Long-term Sirturo therapy safe, effective against MDR-TB

April 14, 2016, 12:57 p.m.

Data presented at ECCMID 2016 showed that a 24-week or longer regimen of Sirturo was well-tolerated and effective against multidrug-resistant tuberculosis.

Researchers evaluated 44 patients with MDR-TB who initiated Sirturo (bedaquiline, Janssen Therapeutics) treatment from January 2011 through December 2013. Seventy-seven percent of the patients were previously treated for TB. Among them, 39% showed resistance to fluoroquinolones or second-line injectables, and 52% showed resistance to both drug classes. The researchers reported that TB strains were resistant to a median of nine drugs.

Ninety-three percent of patients received more than 24 weeks of bedaquiline. In addition to bedaquiline, the most commonly prescribed drugs included Zyvox (linezolid, Pfizer; 96%), PAS (89%), cycloserine (73%), amikacin (70%), imipenem-amoxiciline/clavulanate (61%), and moxifloxacin (52%).

According to study data, of the 40 patients with positive sputum culture at baseline, 25 achieved culture conversion after 3 months of treatment, and 39 met conversion after 6 months. The average time to culture conversion was 88 days.

Four patients experienced QTcF interval values greater than 500 ms after receiving bedaquiline for a median duration of 3 months, which led to two patients discontinuing treatment. None of the patients experienced adverse cardiac effects, and no other adverse events attributed to bedaquiline were reported; however, one patient relapsed after 449 days of treatment.

“Long-term bedaquiline treatment was safe and effective in this cohort of patients with advanced resistance patterns and extensive disease,” the researchers concluded. “Prolongation of bedaquiline beyond 24 weeks should be considered in selected MDR-TB cases.”

Similar findings published in Clinical Infectious Diseases also demonstrated that bedaquiline, combined with other drugs, resulted in culture conversion in almost all patients with MDR-TB (97%) after 6 months of treatment.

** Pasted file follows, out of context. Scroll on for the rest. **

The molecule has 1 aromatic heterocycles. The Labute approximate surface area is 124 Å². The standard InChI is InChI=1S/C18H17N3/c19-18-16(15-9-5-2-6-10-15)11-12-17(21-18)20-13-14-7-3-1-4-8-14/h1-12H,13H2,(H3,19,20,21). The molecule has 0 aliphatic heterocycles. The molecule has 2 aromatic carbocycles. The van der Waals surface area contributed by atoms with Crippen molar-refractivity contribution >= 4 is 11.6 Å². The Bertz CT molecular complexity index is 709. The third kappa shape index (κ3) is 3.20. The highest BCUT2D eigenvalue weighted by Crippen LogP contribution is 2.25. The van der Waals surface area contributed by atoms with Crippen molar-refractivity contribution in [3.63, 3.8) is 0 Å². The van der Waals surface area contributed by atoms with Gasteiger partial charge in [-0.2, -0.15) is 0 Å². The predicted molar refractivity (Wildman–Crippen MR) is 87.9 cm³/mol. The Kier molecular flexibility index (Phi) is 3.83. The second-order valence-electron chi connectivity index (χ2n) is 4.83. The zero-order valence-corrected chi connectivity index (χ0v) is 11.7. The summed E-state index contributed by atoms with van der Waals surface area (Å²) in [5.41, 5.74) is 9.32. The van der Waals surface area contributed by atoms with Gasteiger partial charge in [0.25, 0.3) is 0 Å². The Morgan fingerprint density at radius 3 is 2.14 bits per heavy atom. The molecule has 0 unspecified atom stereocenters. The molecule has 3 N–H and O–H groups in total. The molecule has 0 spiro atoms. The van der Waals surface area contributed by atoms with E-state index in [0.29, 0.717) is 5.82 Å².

The researchers performed a retrospective cohort study that included 35 patients with MDR-TB who received at least 1 month of bedaquiline between from January 2010 to July 2013. Nineteen of the patients had extensively drug-resistant TB. Twenty-six of the patients received bedaquiline as part of their initial MDR-TB treatment; the other nine patients had received a median of 85 days of treatment before bedaquiline initiation. All patients received a median of four additional antibiotics.

Among 29 patients who had culture-positive pulmonary TB at bedaquiline initiation, 28 achieved culture conversion after 6 months of treatment. Sputum-smear conversion occurred in 20 of the 29 patients initially smear-positive. The median time to culture conversion was 85 days, and the median time to sputum-smear conversion was 103 days.

In a multivariable analysis, the researchers found that the presence of lung cavities (HR=0.04; 95% CI, 0.01-0.2) and a hepatitis C virus infection (HR=0.21; 95% CI, 0.08-0.54) were associated with slower time to culture conversion. Treatment with any fluoroquinolone for 30 days or more, however, was associated with a faster time to culture conversion (HR=3.28; 95% CI, 1.3-8.27).

“Of interest, bedaquiline was combined with linezolid in 94% of our patients,” the researchers wrote. “The relevant role of linezolid in the treatment of MDR-TB and particularly of fluoroquinolone-resistant strains has been recently highlighted and could partially explain our satisfactory results.”


Guglielmetti L, et al. Abstract 7614. Presented at: European Congress of Clinical Microbiology and Infectious Diseases; April 9-12, 2016; Amsterdam.

Guglielmetti L. Clin Infect Dis. 2014;doi:10.1093/cid/ciu786.

Disclosure: Three researchers report receiving fees, payment or research grants from AstraZeneca or Janssen Pharmaceuticals. Infectious Disease News was unable to confirm other relevant financial disclosures at the time of publication.

Source: Healio